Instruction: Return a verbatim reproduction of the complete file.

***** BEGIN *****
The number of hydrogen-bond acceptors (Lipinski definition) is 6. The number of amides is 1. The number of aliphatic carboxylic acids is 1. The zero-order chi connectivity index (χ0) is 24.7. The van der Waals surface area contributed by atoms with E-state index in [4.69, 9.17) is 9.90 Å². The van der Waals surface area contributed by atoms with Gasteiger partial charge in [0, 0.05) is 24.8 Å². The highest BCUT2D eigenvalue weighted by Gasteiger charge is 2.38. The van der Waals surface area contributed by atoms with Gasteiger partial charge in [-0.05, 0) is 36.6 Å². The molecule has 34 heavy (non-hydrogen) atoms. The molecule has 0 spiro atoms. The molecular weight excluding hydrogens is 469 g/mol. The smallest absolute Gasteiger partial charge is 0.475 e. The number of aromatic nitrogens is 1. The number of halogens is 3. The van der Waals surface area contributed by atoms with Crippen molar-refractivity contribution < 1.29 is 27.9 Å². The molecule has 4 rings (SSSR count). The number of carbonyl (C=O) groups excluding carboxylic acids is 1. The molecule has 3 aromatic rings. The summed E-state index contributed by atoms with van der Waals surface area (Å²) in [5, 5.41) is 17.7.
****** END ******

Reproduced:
The number of hydrogen-bond acceptors (Lipinski definition) is 6. The number of amides is 1. The number of aliphatic carboxylic acids is 1. The zero-order chi connectivity index (χ0) is 24.7. The van der Waals surface area contributed by atoms with E-state index in [4.69, 9.17) is 9.90 Å². The van der Waals surface area contributed by atoms with Gasteiger partial charge in [0, 0.05) is 24.8 Å². The highest BCUT2D eigenvalue weighted by Gasteiger charge is 2.38. The van der Waals surface area contributed by atoms with Gasteiger partial charge in [-0.05, 0) is 36.6 Å². The molecule has 34 heavy (non-hydrogen) atoms. The molecule has 0 spiro atoms. The molecular weight excluding hydrogens is 469 g/mol. The smallest absolute Gasteiger partial charge is 0.475 e. The number of aromatic nitrogens is 1. The number of halogens is 3. The van der Waals surface area contributed by atoms with Crippen molar-refractivity contribution < 1.29 is 27.9 Å². The molecule has 4 rings (SSSR count). The number of carbonyl (C=O) groups excluding carboxylic acids is 1. The molecule has 3 aromatic rings. The summed E-state index contributed by atoms with van der Waals surface area (Å²) in [5, 5.41) is 17.7.